Dog microchips 'to be compulsory' in England

Black labrador retriever
Image caption About 5,000 owners a week already voluntarily choose to microchip their dogs

Compulsory microchips for dogs are to be introduced in England, under plans expected to be announced on Monday.

Ministers are expected to say that every newborn puppy should be microchipped to make it easier to trace and prosecute owners of violent dogs.

But critics of the plan question its effectiveness and the potential cost of the move.

Earlier this month Northern Ireland became the first part of the UK to introduce a law on microchipping.

The microchips each contain a unique number and are implanted into the loose skin between a dog's shoulder blades.

The information will reportedly be stored on a central database which can be accessed by the police and the RSPCA.

'Irresponsible owners'

Charities have broadly welcomed the rules, suggesting they could also help reunite lost dogs with owners.

A spokesman for the Department of Environment, Food and Rural Affairs said: "We will very shortly be announcing a package of measures to tackle the problems caused by irresponsible dog owners.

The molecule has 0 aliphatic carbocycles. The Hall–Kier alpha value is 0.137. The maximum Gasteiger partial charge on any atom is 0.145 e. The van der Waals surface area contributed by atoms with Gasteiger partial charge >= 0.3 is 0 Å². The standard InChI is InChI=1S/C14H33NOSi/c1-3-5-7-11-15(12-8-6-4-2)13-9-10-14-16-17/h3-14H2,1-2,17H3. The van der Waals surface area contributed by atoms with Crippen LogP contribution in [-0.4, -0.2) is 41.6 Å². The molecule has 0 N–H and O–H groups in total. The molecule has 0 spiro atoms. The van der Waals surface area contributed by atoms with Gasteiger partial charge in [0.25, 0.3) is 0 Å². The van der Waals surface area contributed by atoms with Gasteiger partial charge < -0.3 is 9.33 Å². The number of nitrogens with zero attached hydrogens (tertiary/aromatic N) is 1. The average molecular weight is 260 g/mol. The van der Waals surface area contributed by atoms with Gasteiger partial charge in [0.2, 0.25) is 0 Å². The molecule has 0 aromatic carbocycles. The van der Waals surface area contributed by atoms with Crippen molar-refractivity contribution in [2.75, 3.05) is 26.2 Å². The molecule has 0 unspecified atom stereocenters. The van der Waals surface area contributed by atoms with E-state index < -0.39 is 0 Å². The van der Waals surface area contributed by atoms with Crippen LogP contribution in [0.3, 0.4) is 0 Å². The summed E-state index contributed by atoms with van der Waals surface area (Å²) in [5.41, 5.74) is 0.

"This is an issue we take extremely seriously and so have taken the time necessary to get the policy right."

About 5,000 owners a week already voluntarily choose to microchip their dogs.

Welsh Environment Minister John Griffiths said last December that he was considering introducing legislation requiring all dogs in Wales to be microchipped.

The Welsh government is to consult on plans for compulsory microchipping later this year.

Meanwhile, Scotland's Cabinet Secretary for Rural Affairs and the Environment, Richard Lochhead, said in March there were no plans in Scotland to introduce compulsory microchipping.

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